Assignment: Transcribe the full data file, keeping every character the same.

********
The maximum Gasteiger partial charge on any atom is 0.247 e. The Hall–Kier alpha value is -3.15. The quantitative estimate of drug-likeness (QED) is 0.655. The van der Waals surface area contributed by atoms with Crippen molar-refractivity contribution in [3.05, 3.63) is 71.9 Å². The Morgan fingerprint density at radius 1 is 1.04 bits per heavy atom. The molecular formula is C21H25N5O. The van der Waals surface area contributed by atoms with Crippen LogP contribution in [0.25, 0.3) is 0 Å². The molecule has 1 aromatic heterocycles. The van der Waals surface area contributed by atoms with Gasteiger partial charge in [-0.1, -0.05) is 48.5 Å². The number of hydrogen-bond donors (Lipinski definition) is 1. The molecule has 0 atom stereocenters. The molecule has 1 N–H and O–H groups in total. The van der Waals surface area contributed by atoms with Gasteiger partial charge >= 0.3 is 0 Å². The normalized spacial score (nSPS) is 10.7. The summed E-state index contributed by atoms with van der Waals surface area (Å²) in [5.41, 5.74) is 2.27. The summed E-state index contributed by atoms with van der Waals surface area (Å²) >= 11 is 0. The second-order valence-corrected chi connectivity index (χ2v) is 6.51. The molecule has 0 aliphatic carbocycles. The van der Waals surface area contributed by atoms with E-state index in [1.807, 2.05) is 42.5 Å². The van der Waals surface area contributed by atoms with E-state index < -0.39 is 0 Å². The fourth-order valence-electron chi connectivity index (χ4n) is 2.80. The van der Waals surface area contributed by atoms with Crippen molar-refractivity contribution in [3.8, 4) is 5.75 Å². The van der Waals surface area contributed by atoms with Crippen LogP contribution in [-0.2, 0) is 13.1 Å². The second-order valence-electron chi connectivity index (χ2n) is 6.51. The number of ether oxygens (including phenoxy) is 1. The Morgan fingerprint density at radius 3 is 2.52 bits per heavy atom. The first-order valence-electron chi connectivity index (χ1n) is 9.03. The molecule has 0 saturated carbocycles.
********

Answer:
The maximum Gasteiger partial charge on any atom is 0.247 e. The Hall–Kier alpha value is -3.15. The quantitative estimate of drug-likeness (QED) is 0.655. The van der Waals surface area contributed by atoms with Crippen molar-refractivity contribution in [3.05, 3.63) is 71.9 Å². The Morgan fingerprint density at radius 1 is 1.04 bits per heavy atom. The molecular formula is C21H25N5O. The van der Waals surface area contributed by atoms with Crippen LogP contribution in [0.25, 0.3) is 0 Å². The molecule has 1 aromatic heterocycles. The van der Waals surface area contributed by atoms with Gasteiger partial charge in [-0.1, -0.05) is 48.5 Å². The number of hydrogen-bond donors (Lipinski definition) is 1. The molecule has 0 atom stereocenters. The molecule has 1 N–H and O–H groups in total. The van der Waals surface area contributed by atoms with Gasteiger partial charge >= 0.3 is 0 Å². The normalized spacial score (nSPS) is 10.7. The summed E-state index contributed by atoms with van der Waals surface area (Å²) in [5.41, 5.74) is 2.27. The summed E-state index contributed by atoms with van der Waals surface area (Å²) >= 11 is 0. The second-order valence-corrected chi connectivity index (χ2v) is 6.51. The molecule has 0 aliphatic carbocycles. The van der Waals surface area contributed by atoms with E-state index in [1.807, 2.05) is 42.5 Å². The van der Waals surface area contributed by atoms with E-state index < -0.39 is 0 Å². The fourth-order valence-electron chi connectivity index (χ4n) is 2.80. The van der Waals surface area contributed by atoms with Crippen molar-refractivity contribution in [3.8, 4) is 5.75 Å². The van der Waals surface area contributed by atoms with Crippen LogP contribution in [-0.2, 0) is 13.1 Å². The second-order valence-electron chi connectivity index (χ2n) is 6.51. The number of ether oxygens (including phenoxy) is 1. The Morgan fingerprint density at radius 3 is 2.52 bits per heavy atom. The first-order valence-electron chi connectivity index (χ1n) is 9.03. The molecule has 0 saturated carbocycles.